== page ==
What Does It Mean When The Left Side Of Your Neck Hurts?

Experiencing body pain of any kind can be quite an alarming experience. However, feeling pain or discomfort in the neck can be particularly concerning. But, what does it mean when the left side of your neck hurts?

According to Medical News Today, the majority of neck pain is temporary and usually down to everyday activities. Pain specifically on the left side is also generally down to benign causes, including muscle strains that can be brought on by sleeping awkwardly and inflammation.

As Healthline reported, other common causes of neck discomfort include acute torticollis (which occurs when muscles in the neck suddenly contract), or a pinched nerve, otherwise referred to as cervical radiculopathy (which occurs when nerves in the neck become irritated). Another potential cause of neck pain can be attributed to whiplash, which is brought on by the head being forcefully thrust back and forth, usually during an accident.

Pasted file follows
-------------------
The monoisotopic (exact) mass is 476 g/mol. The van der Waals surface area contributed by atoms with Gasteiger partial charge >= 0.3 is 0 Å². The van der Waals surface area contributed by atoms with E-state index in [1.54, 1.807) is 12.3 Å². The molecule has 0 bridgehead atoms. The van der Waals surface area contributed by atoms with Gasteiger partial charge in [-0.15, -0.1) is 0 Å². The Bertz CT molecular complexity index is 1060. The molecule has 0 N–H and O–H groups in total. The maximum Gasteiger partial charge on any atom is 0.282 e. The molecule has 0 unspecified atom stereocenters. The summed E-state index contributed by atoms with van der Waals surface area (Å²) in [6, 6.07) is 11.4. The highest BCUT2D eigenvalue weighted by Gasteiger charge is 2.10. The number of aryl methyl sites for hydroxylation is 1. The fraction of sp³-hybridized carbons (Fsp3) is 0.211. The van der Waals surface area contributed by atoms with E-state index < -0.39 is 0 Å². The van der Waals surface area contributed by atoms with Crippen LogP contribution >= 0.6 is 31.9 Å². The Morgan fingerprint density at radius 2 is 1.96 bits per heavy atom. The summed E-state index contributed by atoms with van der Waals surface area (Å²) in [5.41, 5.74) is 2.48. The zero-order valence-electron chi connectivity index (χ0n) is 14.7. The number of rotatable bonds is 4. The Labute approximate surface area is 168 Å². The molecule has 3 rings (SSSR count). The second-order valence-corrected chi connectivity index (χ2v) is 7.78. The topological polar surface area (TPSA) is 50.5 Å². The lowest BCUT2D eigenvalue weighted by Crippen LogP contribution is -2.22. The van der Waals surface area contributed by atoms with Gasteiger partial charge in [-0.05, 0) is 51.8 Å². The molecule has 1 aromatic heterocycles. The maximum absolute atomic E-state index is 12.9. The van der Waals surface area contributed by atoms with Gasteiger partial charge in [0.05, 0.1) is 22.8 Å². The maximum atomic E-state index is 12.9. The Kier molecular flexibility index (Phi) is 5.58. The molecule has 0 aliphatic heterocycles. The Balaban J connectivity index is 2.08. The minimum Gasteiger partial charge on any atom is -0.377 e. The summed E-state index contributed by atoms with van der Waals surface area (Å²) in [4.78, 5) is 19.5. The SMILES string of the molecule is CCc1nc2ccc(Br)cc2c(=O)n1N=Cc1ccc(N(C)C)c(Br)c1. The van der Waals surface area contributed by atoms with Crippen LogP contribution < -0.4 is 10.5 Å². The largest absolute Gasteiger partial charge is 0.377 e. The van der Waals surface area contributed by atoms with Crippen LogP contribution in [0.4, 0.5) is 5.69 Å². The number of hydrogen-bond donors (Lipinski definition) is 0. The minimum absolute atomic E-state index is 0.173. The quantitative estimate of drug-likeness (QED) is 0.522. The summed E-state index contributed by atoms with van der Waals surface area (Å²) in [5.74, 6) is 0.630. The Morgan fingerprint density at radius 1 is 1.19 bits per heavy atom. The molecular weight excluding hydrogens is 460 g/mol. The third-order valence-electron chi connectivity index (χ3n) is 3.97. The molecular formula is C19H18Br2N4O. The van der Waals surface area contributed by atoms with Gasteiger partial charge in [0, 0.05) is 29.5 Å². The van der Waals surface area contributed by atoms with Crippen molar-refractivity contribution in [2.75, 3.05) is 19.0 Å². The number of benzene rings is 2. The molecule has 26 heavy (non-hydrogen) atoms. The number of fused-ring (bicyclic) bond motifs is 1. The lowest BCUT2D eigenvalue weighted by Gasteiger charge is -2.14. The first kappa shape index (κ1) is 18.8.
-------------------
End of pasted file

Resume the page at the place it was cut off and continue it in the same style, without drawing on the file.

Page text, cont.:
However, there are several less common causes of pain in the neck, some of which could indicate a much more serious problem. 

Here's when you should contact a doctor for your neck pain

Per Healthline, some less common but more serious causes of neck pain include cervical fractures (otherwise known as a broken neck), cervical disc degeneration, a herniated cervical disc (which occurs when the outer layer of a cervical disc is torn), Meningitis (which can sometimes bring on pain or stiffness in the neck), an inflammatory disease known as rheumatoid arthritis, a bone-thinning disease called osteoporosis, and the narrowing of the spinal canal known as spinal stenosis. 

According to Medical News Today, other more serious causes of neck pain include spinal tumors, fibromyalgia, congenital irregularities, and severe injury.

It is advised a person seeks urgent medical attention if their neck pain has been brought on by an obvious injury, such as a fall or car accident. It is also important to see a doctor if the pain in your neck lasts longer than a week and doesn't respond to any kind of treatment, if the pain is accompanied by pain in the arms and legs, a tingling sensation in the neck, or a headache.